Japan isn’t special.
But you knew this.
Yet, many people treat Japan as this mysterious place beyond the grasp of anyone that’s not Japanese.
Yes, just like every other country, there are certain customs you should follow.
And yes…walking through Japan or using any type of Japanese product or service, you might wonder…what inspired this?
Along the way, you might get frustrated.
…you might become filled with a grand sense of awe.
…you’ll probably fall in love.
But, while the gooey-eyed “unique” talk is well and good, Japan is still just a place full of people.
And people get weird sometimes.
My books dig into the underlying forces that shape Japanese culture.
Then I break these behaviors down into biscuits for people of all cultures to eat and know ourselves better.
After you chew on my books, you will realize,
“oh. Japan is just another country. and they have problems just like us. let’s connect.”
I’ve been a bridge all my life.
As a Jamaican-Chinese growing up in the white suburbia of Florida, USA, I questioned my identity early on.
Was I black? Jamaican? African-American? Chinese? American? Asian-American? Blasian?
I was swimming in this cauldron of colors asking myself what flavor tasted best.
Then my parents signed me up for karate.
I studied karate for 8 years under a traditional Japanese sensei in my hometown, Jacksonville, FL and my brain melted.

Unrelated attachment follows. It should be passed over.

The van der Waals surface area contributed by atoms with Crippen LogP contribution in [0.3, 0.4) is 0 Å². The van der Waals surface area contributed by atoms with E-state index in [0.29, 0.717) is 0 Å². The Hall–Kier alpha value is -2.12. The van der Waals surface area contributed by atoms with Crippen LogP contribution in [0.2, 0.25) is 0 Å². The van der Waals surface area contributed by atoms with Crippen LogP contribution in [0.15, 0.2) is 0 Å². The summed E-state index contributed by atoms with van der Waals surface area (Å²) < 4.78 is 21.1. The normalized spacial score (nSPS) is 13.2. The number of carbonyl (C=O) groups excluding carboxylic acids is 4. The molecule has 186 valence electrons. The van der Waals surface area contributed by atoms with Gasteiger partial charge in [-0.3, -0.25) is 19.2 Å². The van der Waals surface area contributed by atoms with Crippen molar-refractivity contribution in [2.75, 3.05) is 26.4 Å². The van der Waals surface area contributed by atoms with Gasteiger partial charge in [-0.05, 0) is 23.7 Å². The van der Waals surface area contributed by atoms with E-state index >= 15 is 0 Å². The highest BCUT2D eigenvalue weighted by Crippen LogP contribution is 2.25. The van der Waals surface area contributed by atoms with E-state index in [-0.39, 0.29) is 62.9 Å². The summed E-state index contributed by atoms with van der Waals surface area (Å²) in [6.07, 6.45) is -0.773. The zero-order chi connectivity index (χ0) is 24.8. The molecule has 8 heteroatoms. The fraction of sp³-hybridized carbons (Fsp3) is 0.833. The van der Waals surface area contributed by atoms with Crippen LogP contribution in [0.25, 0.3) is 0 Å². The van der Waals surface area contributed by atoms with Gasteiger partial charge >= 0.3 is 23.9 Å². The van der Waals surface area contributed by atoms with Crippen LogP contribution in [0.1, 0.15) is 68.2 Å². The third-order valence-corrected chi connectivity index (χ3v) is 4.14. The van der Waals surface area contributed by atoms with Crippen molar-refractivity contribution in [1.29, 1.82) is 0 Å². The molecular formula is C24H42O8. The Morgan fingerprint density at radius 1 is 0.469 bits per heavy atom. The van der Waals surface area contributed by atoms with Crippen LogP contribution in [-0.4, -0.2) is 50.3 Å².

Under his tutelage, I developed discipline, perseverance, and most importantly, a desire for mastery.
Once I got to university, I was itching to go to Japan.
Taking advantage of a slump in my dentistry studies, I took the plunge.
After living in Japan for four years, I had found a new home.
From working alongside entrepreneurs on farms and in hotels to living with families in their homes and working in corporations,
I saw a spectrum of the different lives one could live in Japan.
I went through the stages of pure awe and romantic adoration…
heavy realization and depression…
I came out understanding that Japan was like any other country.
It had its fair share of contradictions, darkened past and social problems.
The difference in communication and culture just made it difficult to see at first.
But, I kept my ears opened and my mind ready to adapt.
Thirsty to learn more, I kept going.
Just as when I was a child, I felt myself doing my best to bridge the identity gap.
Balancing a sense of the intuitive collective and the rational individual.
Most authors writing about Japan have trouble bridging this gap.
Their words turn to pure Japan adoration or hatred and disillusionment.
My work helps you see the reality as it is.
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Like stories of Japanese culture and self-mastery? These novellas are for you.